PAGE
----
For more information, the media may contact the Fort Riley public affairs office at 785-240-1893, 785-239-3033, or after hours at 785-210-8867.

As Memorial Day 2011 nears and end, I leave you with this powerful song, "Ohio," written by Canadian folk rock  singer Neil Young.  It was probably the best known anti-war song and deals with the shootings at Kent State.  Here's Crosby, Still, Nash and Young and "Ohio."   It reached #14 on the Billboard Hot 100.

Sunday, May 29, 2011

Brothers in arms: a Memorial series

Music video of "Brothers in Arms" 
by Dire Straits, a United Kingdom  rock band

Memorial Day in music, poetry & images  
by Mike Marcellino

Part 2 of a series on Memorial Day in words, music and pictures 

Brothers in Arms

You might wonder why I selected a song by a British rock band as my favorite song relating to the Vietnam War.  Music was exploding in 1967 and 1968 while I served in the U. S. Army in Vietnam.  "Brothers in Army" isn't even about the Vietnam War, not even an American war, not even a big war.  

"Brothers in Arms" was written in 1985 by Dire Straits' leader singer and guitarist Mark Knopfler about the Falkland War between the UK and Argentina.  The war in 1982 was over possession of the Falkland Islands off the coast of Argentina..  

The casualties were relatively small, the British lost 255 soldiers while Argentina lost 649.  More than 58,000 American soldiers were killed in the Vietnam War along with millions of South Vietnamese, Viet Cong and North Vietnamese troops and Vietnamese civilians. But to loved ones of those lost in war, numbers mean nothing.  

I, along with many of my comrades who survived the Vietnam War, adopted "Brothers in Arms."  For me it best expressions my lasting remembrance of my fellow soldiers, especially those who did not come home.  An album of the same name was the number one album in the UK in 1985.  

In 2007 Knopfler rerecorded "Brothers in Arms" with all the proceeds going to British veterans of the Falkland Island War suffering from Post Traumatic Stress Disorder (PTSD).  Bravo Mark! Some American musicians ought to follow your example and record music to benefit all those U. S. veterans suffering from PTSD, as well as physical wound.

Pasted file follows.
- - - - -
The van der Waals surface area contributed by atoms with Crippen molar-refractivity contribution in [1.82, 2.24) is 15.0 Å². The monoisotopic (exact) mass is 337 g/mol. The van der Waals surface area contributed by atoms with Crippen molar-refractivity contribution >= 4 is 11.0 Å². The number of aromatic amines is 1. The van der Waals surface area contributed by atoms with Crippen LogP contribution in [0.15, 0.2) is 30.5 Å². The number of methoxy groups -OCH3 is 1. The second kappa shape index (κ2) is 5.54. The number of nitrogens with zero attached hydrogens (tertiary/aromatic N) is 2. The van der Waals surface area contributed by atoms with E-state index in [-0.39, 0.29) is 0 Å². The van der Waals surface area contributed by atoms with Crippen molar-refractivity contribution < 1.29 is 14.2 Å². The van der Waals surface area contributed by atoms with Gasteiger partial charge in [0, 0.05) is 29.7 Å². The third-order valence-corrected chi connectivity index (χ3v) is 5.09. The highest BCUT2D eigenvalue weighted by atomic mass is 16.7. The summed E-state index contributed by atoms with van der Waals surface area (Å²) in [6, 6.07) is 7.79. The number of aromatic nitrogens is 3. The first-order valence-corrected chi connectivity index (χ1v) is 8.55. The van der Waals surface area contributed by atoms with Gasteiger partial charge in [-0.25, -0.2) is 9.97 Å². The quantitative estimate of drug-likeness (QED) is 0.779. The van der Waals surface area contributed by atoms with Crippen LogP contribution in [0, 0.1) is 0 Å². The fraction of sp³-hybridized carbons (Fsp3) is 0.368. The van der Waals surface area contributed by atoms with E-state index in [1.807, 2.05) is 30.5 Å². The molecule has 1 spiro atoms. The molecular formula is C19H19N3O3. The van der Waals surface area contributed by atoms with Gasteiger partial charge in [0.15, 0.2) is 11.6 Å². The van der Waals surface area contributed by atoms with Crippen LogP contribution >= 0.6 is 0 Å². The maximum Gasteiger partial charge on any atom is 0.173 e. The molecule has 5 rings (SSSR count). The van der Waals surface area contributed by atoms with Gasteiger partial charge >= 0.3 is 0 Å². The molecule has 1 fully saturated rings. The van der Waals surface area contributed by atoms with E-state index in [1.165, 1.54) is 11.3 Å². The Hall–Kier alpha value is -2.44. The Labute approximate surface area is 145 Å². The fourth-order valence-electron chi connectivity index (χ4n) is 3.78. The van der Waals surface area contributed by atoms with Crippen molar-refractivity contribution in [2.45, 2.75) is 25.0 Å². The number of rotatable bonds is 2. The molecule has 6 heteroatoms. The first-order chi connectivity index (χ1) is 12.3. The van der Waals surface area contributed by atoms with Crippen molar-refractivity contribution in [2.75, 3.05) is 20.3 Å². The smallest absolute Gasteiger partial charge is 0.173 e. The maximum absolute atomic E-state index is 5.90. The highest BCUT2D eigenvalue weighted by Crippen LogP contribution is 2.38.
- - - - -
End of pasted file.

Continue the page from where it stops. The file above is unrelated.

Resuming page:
I invite you to listen to this beautiful and haunting song and the moving artwork on the video.

While I have written poems, or songs, about my experiences in the Vietnam War, I am sharing with you a piece I wrote a few nights ago, "We interrupt this broadcast.."  Reading it you may not think it has to do with Vietnam or Memorial Day, but it does.  But it puts those traumatic events in context, context of the tragedy and inhumanity of war and killing, the choice between war and peace, and the current state of our planet, and direction we are headed in the United States and around the world.  The context is not good and it doesn't look promising.  

We have more wars, environmental degradation, violence in our community, lack of opportunity for the poor and middle class for education, jobs and health care, increasing poverty, especially among children and injustice.  More and more Americans, whether conservative or liberal, have given up on politics and our leaders.  This is understandable considering the vast majority of our elected officials, especially at the national level, are just interested in being reelected and their own selfish interests and beliefs.

We interrupt this broadcast

We interrupt this broadcast
by Mike Marcellino

It's killing us -
You and Me.

What happened to our world?
Are our leader’s watchin 
too much TV?
Using it
against you and me?

It's killing us -
You and Me

More and more
between six and eight.
Arctic's melting,away
dead pools in the oceans. 
Magnetic north 
be in Russia soon.
Mass extinction
by humans, they say.

It's killing us -
You and Me

Sounds like a cheer
but they're no leaders 
No Martin, 
John, Bobby
no Gandhi
or Che. 

I heard 
crossing the campus -
they shot Kennedy.
For days we sat glued to TV.
We could still remember
Howdy Doody
and Mama.

It's killing us, -
You and Me

Was sixty-nine
our last rally?
A million or more 
against war
that cold, sunny day in DC.

Next May in Ohio
students shot dead
sticking flowers in rifles,
going to class at Kent State.
By the end of Vietnam
we lost 58,000 
and now I wonder 
where they are  
and everyone is 
on Memorial Day.

It's killing us -
You and Me.

Shoot the fray
capture words
get the story
on the border
in wooded jungles,
carry your wounds 
to candlelight vigils.

It's killing us -
You and Me.

Magnetic fields 
before 9-11.
Conspiracy theories
towers to heaven.
The revolution''s begun
in the streets of Jordan,
in the clouds, 
without leaders.

It's killing us -
You and Me.

Where is Zapata?
We're putting the Civil War
in the wrong century.

Get up!
Apocalypse Now's on TV.

We interrupt this broadcast 
to bring you the news.
The Revolution has begun.
If you don't believe it
check out YouTube
and Facebook 
and turn off the TV.

Copyright 2011 by Mike Marcellino

Fortunate Son
A music video of another of my favorite Vietnam War songs, "Fortunate Son," written by American rock singer John Fogerty and recorded by Creedence Clearwater Revival in 1969.  

It is #99 of Rollings Stone's 500 Greatest Songs.  I share the lyrics because they are so true in that the burden of fighting the Vietnam War, and all wars for that matter, was on the poor and working class. (This was especially true in the Vietnam War in that students in college could be deferred from serving as long as they were in school.)